A cursory look this week at headlines and sports coverage in various publications both print and online underscored the biggest problem currently facing Major League Baseball. It is simply getting the attention of many sports fans. What was once the unquestioned national pastime now finds itself being bumped off the front pages by the NBA, NHL, NFL, even boxing, despite the fact that it is now July, and Sunday marked the halfway point of the season for many teams.
Instead, the sports pages and talk shows were dominated by discussions about Steph Curry’s record contract, the firing of Phil Jackson by the Knicks, Paul George ending up in Oklahoma City, and the possible destination of Gordon Hayward. The NHL’s expansion draft by Las Vegas’ new entry got plenty of ink, then it was right into a flurry of off-season free agency signings, including one that saw the Nashville Predators pluck a rival forward from the team they just played in the Stanley Cup Final, the Pittsburgh Penquins.
NFL training camps don’t open until the end of the month, but there’s already plenty of buzz in various places about the Colin Kaepernick situation, whether the Colts’ Andrew Luck is hurt more seriously than many thought, the acquisition by the Titans of Eric Decker, and all sorts of speculation regarding whether the Seattle Seahawks’ vaunted defense may be imploding. Even a middleweight title fight that saw Manny Pacquiao lose his WBO title got some serious publicity, and an upcoming gimmick fight between Floyd Mayweather and a MMA fighter Colin MacGregor is getting more attention than many baseball games.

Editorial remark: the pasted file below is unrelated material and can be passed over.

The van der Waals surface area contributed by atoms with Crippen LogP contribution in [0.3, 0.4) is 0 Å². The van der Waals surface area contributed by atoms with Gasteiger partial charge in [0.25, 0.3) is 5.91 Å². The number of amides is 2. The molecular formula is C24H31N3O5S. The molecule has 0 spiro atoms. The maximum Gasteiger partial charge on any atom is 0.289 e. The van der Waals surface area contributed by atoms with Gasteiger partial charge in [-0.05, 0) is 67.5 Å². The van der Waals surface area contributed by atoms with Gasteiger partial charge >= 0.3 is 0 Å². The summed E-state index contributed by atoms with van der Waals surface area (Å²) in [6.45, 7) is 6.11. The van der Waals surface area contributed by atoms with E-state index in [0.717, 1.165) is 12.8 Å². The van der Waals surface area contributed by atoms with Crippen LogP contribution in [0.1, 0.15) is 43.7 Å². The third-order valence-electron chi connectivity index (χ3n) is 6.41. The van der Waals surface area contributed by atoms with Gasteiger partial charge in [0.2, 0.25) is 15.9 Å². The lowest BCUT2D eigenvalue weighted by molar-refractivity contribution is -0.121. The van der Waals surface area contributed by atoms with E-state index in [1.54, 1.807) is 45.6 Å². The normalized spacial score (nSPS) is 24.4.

The only thing that IS getting baseball some attention is a negative item. Both leagues just set a combined record for home runs in the month of June, something that’s fueling allegations that the baseballs have been juiced to provide more offense. With more runs being scored, batters taking longer in counts, games are also lasting longer, having passed the three hour mark.
MLB’s Commissioner is so concerned about pace of play that’s he’s talking about unilaterally imposing a clock next season to force pitchers to work faster. To be sure there are some success stories this season in baseball, among them the incredible home run paces being set by the LA Dodgers’ Corey Bellinger and New York Yankees Aaron Judge, and the strong performances all season by the Houston Astros, already ahead by 14 games in the American League Western Division, and the Washington Nationals, leading by almost eight games in the National League Eastern Division despite lacking a closer.
But what MLB hasn’t been able to do is dominate attention the way it did in past decades. Off-season happenings in the NFL, NBA and NHL are now such big news that they overshadow regular season baseball games. The NFL draft even gets a higher rating then some World Series contests. By comparison, no one other than the most hardcore baseball fan pays attention to the Major league draft, which goes on for days and multiple rounds.
Baseball can only hope that something else comes along like the Cubs last year, whose run to a World Series title did temporarily put the sport back in the spotlight, capped off by an epic World Series. It does help that the teams of both Bellinger and Judge are in the playoff hunt. But when you’re struggling with offseason acquisitions and free-agent signings for attention, it’s a grim reminder that these days baseball is no longer the top dog in the sports world.